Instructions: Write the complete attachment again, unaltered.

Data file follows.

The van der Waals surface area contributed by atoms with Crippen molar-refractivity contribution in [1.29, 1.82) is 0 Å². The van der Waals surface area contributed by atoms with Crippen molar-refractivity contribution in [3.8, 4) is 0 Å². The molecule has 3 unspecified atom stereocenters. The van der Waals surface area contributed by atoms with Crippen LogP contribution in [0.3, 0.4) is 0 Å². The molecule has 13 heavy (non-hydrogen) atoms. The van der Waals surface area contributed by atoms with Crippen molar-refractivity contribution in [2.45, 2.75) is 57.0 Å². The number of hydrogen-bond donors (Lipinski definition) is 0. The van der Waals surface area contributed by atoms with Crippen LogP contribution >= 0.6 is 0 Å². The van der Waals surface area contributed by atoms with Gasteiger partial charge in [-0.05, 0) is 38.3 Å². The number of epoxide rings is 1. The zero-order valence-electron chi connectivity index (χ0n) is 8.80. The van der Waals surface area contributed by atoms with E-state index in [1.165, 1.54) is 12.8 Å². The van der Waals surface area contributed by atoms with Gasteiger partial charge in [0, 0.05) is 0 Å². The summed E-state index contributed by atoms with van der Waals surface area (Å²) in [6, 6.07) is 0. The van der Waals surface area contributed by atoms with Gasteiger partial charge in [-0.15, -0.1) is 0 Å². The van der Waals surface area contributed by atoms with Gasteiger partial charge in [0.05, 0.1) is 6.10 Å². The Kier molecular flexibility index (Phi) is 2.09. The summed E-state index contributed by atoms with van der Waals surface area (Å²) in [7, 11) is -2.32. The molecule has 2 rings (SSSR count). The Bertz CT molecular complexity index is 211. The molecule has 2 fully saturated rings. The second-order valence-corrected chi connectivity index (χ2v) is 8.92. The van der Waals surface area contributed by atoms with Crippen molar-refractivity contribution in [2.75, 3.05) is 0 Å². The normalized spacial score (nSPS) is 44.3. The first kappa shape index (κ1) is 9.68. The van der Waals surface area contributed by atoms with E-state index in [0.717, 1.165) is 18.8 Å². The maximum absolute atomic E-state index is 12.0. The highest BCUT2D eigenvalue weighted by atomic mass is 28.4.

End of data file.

The van der Waals surface area contributed by atoms with Crippen molar-refractivity contribution in [1.29, 1.82) is 0 Å². The van der Waals surface area contributed by atoms with Crippen molar-refractivity contribution in [3.8, 4) is 0 Å². The molecule has 3 unspecified atom stereocenters. The van der Waals surface area contributed by atoms with Crippen LogP contribution in [0.3, 0.4) is 0 Å². The molecule has 13 heavy (non-hydrogen) atoms. The van der Waals surface area contributed by atoms with Crippen molar-refractivity contribution in [2.45, 2.75) is 57.0 Å². The number of hydrogen-bond donors (Lipinski definition) is 0. The van der Waals surface area contributed by atoms with Crippen LogP contribution >= 0.6 is 0 Å². The van der Waals surface area contributed by atoms with Gasteiger partial charge in [-0.05, 0) is 38.3 Å². The number of epoxide rings is 1. The zero-order valence-electron chi connectivity index (χ0n) is 8.80. The van der Waals surface area contributed by atoms with E-state index in [1.165, 1.54) is 12.8 Å². The van der Waals surface area contributed by atoms with Gasteiger partial charge in [0, 0.05) is 0 Å². The summed E-state index contributed by atoms with van der Waals surface area (Å²) in [6, 6.07) is 0. The van der Waals surface area contributed by atoms with Gasteiger partial charge in [-0.15, -0.1) is 0 Å². The van der Waals surface area contributed by atoms with Gasteiger partial charge in [0.05, 0.1) is 6.10 Å². The Kier molecular flexibility index (Phi) is 2.09. The summed E-state index contributed by atoms with van der Waals surface area (Å²) in [7, 11) is -2.32. The molecule has 2 rings (SSSR count). The Bertz CT molecular complexity index is 211. The molecule has 2 fully saturated rings. The second-order valence-corrected chi connectivity index (χ2v) is 8.92. The van der Waals surface area contributed by atoms with Crippen molar-refractivity contribution in [2.75, 3.05) is 0 Å². The normalized spacial score (nSPS) is 44.3. The first kappa shape index (κ1) is 9.68. The van der Waals surface area contributed by atoms with E-state index in [0.717, 1.165) is 18.8 Å². The maximum absolute atomic E-state index is 12.0. The highest BCUT2D eigenvalue weighted by atomic mass is 28.4.